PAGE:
Tell us a little bit about yourself and how you came to work in De Hoop Nature Reserve:
I’m originally from Kleinmond, which is a small coastal town in the Overberg. It is just over 70 kilometres from Cape Town but has that “small-town vibe” where most residents know each other. Growing up there, I was exposed to the ocean and marine life from a young age. I guess you could say I became passionate about environmental protection and decided to dedicate my life to encouraging others to do the same. Plenty of residents in Kleinmond still make a living out of diving and fishing, and not much has changed since I was a kid. I love the outdoors, and I studied Nature Conservation to qualify with my trails, guiding tracking and FAGASA Qualifications which allowed me to work all over Africa. I was always drawn back to the ocean, and I got involved with a volunteer programme run by Cape Nature, working at the penguin colony in Betty’s Bay. My wife and I managed a lodge close to Hermanus for two years when we got Morukuru Family De Hoop’s call. We have been here in the De Hoop Nature Reserve for five years now and love it! What is your favourite aspect of your job?
To be out in Mother Nature every day, no two days are the same … you never know what you might find. Do you have a motto or mantra?
Life is short, be good to others and enjoy your life as you cannot change what is in the past. Guests also enjoy keeping active when on holiday. Morukuru Family De Hoop offers so much to do, and marine walks are always popular. Explain what type of marine life can be found in the rock pools?
The Marine Protected area in the De Hoop Nature Reserve was established 36 years ago. It covers an expanse of 51km along the shore and stretches up to 5 miles out to sea. Marine life in the pools is amazing. At low tide, you will find all sorts of fish, including starfish, and if you are in luck, you might spot an octopus or two. We also have a lot of sea urchins, sea anemones and many more little sea creatures. Tell us about an extraordinary wildlife moment you were able to share with a group of guests.
A few years ago, I had a group of guests that wanted to spot a caracal. Although we have a lot on the reserve, I explained that it is quite a rare sighting, especially during the day, as they are more active during the night. We went on our drive and stopped for a drink. We were busy with a discussion about honey badgers when suddenly, a honey badger appears out of the bush; we got back on the vehicle to get closer to the honey badger. As we turned the corner, we saw the caracal running across the road with a flamingo in its mouth! To this day, I am still suspicious of the sighting and the coincidence, but I like telling the story with the idea that anything is possible. You might be in luck and see that rare sighting after all. Snorkelling is a fun activity - are you a keen aquatic explorer? Do you enjoy teaching guests the ins and outs of snorkelling? Is it an easy skill to master?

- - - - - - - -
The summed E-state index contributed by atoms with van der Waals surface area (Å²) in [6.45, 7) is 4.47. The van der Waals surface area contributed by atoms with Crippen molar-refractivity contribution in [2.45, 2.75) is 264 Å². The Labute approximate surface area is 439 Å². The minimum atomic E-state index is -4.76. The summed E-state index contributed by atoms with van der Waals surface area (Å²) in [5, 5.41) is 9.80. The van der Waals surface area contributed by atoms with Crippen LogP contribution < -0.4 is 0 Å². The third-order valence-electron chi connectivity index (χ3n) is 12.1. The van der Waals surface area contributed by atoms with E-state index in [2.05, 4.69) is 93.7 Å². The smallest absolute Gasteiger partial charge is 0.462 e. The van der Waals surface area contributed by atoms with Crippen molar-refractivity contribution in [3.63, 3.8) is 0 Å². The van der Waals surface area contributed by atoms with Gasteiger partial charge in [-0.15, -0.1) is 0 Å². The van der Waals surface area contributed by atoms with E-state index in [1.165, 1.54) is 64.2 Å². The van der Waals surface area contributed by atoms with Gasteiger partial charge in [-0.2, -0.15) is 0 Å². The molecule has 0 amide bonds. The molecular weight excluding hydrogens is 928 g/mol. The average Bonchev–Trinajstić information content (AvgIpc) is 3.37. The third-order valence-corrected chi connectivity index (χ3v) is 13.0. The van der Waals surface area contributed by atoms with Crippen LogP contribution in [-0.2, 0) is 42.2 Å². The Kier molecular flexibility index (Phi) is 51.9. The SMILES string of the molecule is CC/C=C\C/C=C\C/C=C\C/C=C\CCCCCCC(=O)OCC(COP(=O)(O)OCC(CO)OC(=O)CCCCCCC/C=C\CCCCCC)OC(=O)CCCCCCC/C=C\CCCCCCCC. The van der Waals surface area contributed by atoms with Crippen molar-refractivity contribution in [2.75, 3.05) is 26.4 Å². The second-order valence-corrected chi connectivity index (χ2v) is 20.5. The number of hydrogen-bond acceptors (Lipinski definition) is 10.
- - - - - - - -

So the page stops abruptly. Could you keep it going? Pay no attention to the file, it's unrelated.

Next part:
I have always loved the under-water experience. I do a lot of diving back home, as it is a big hobby of mine, especially when the season opens for crayfish diving. Here at Morukuru, we supply our guests with wetsuits and full-face masks, making the experience so much more “real”. The facemasks are excellent as they cover your entire face, and you do not have to worry about water running down the snorkel. It makes it a lot easier and more comfortable for both adults and kids alike. Kids love all types of creepy crawlies - tell us a fun, fascinating or weird fact about a couple of marine creatures?
The very smart, very intelligent Octopus!!! Bizarre fact about the Octopus… They have 3 Hearts, 9 Brains and Blue Blood; they can also regrow new legs if one breaks off. De Hoop Nature Reserve is home to leopard. They are very rare to spot. Tell us about a memorable encounter with one of the elusive leopards.
I have spent many hours trying to spot the cape leopard—many, many days tracking. The closest I’ve got is fresh tracks at low tide just above the watermark. That one got away into the dune thickets. I have had success filming them on camera traps. One day I hope to see one in the flesh! Do you have a favourite animal from the reserve?
I’m very passionate about birdwatching, so my favourite animal on the reserve would be the Cape Vulture
. There is only one colony of Cape Vultures, and we are very fortunate to have them here at the Potberg Mountains in the De Hoop Nature Reserve. The nature reserve also has more than 260 bird species, including many water birds living around the De Hoop vlei. How many species have you managed to identify, and do you keep a bird spotting log?
Yes, I keep a logbook; in the last few years, I have spotted 238 different types of birds on the reserve. You lead guided fynbos hikes. The reserve is home to a notable 1500 species of fynbos. How have you managed to study and learn about these unique plants?
This is the most diverse plant kingdom in the world. The plants change entirely from area to area. 1500 species is a considerable amount, so I take it day by day and learn more and more. Whale season ( July - October) offers some of the best land-based whale watching in the world. Is this one of the highlights of the year?
Yes, every year during that period, we have an abundance of whales in the bay; from the middle of winter in to the spring, which means the Fynbos is in flower, making the beautiful scenery even more spectacular. Guests come to Morukuru Family De Hoop to relax, recharge and reconnect. Tell us how you choose to relax?
I enjoy water sports, diving, bodyboarding, fishing, boating, and land-based activities like marathons and hiking. I love hanging out with my wife and spending quality time with my family, especially my family’s newest addition, my daughter.